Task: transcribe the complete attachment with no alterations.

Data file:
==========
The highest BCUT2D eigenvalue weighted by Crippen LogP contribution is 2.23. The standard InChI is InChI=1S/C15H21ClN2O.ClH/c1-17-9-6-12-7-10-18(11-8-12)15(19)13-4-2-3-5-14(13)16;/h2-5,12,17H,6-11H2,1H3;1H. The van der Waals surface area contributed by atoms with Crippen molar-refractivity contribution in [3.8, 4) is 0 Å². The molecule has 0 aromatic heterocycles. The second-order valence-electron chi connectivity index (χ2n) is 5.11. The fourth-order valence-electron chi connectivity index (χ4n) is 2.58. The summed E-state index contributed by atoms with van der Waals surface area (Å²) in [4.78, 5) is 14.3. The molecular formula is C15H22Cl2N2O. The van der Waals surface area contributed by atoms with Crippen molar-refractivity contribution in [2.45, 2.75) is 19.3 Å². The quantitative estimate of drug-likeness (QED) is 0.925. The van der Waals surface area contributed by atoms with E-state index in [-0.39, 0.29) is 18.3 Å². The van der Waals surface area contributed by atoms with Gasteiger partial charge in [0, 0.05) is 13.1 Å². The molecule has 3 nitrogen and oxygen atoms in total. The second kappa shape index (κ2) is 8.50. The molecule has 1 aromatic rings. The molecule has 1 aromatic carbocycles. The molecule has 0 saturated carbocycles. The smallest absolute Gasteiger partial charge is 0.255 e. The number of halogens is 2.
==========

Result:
The highest BCUT2D eigenvalue weighted by Crippen LogP contribution is 2.23. The standard InChI is InChI=1S/C15H21ClN2O.ClH/c1-17-9-6-12-7-10-18(11-8-12)15(19)13-4-2-3-5-14(13)16;/h2-5,12,17H,6-11H2,1H3;1H. The van der Waals surface area contributed by atoms with Crippen molar-refractivity contribution in [3.8, 4) is 0 Å². The molecule has 0 aromatic heterocycles. The second-order valence-electron chi connectivity index (χ2n) is 5.11. The fourth-order valence-electron chi connectivity index (χ4n) is 2.58. The summed E-state index contributed by atoms with van der Waals surface area (Å²) in [4.78, 5) is 14.3. The molecular formula is C15H22Cl2N2O. The van der Waals surface area contributed by atoms with Crippen molar-refractivity contribution in [2.45, 2.75) is 19.3 Å². The quantitative estimate of drug-likeness (QED) is 0.925. The van der Waals surface area contributed by atoms with E-state index in [-0.39, 0.29) is 18.3 Å². The van der Waals surface area contributed by atoms with Gasteiger partial charge in [0, 0.05) is 13.1 Å². The molecule has 3 nitrogen and oxygen atoms in total. The second kappa shape index (κ2) is 8.50. The molecule has 1 aromatic rings. The molecule has 1 aromatic carbocycles. The molecule has 0 saturated carbocycles. The smallest absolute Gasteiger partial charge is 0.255 e. The number of halogens is 2.